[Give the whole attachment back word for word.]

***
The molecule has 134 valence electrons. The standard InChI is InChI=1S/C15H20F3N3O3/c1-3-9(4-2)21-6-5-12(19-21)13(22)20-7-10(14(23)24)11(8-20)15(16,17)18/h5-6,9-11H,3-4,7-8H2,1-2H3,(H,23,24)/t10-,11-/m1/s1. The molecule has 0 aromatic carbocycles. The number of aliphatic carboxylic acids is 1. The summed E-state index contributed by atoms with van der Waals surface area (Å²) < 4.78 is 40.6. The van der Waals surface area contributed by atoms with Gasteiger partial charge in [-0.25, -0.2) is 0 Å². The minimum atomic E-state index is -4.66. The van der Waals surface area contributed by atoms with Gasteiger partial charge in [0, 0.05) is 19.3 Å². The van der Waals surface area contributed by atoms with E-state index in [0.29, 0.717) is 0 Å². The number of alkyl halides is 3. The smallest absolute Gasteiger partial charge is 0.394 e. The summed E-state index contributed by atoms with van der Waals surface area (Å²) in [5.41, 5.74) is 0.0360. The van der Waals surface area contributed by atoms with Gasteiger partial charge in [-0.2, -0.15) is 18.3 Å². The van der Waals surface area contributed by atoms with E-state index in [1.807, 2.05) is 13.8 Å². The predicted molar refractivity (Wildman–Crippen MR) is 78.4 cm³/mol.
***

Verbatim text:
The molecule has 134 valence electrons. The standard InChI is InChI=1S/C15H20F3N3O3/c1-3-9(4-2)21-6-5-12(19-21)13(22)20-7-10(14(23)24)11(8-20)15(16,17)18/h5-6,9-11H,3-4,7-8H2,1-2H3,(H,23,24)/t10-,11-/m1/s1. The molecule has 0 aromatic carbocycles. The number of aliphatic carboxylic acids is 1. The summed E-state index contributed by atoms with van der Waals surface area (Å²) < 4.78 is 40.6. The van der Waals surface area contributed by atoms with Gasteiger partial charge in [-0.25, -0.2) is 0 Å². The minimum atomic E-state index is -4.66. The van der Waals surface area contributed by atoms with Gasteiger partial charge in [0, 0.05) is 19.3 Å². The van der Waals surface area contributed by atoms with E-state index in [0.29, 0.717) is 0 Å². The number of alkyl halides is 3. The smallest absolute Gasteiger partial charge is 0.394 e. The summed E-state index contributed by atoms with van der Waals surface area (Å²) in [5.41, 5.74) is 0.0360. The van der Waals surface area contributed by atoms with Gasteiger partial charge in [-0.2, -0.15) is 18.3 Å². The van der Waals surface area contributed by atoms with E-state index in [1.807, 2.05) is 13.8 Å². The predicted molar refractivity (Wildman–Crippen MR) is 78.4 cm³/mol.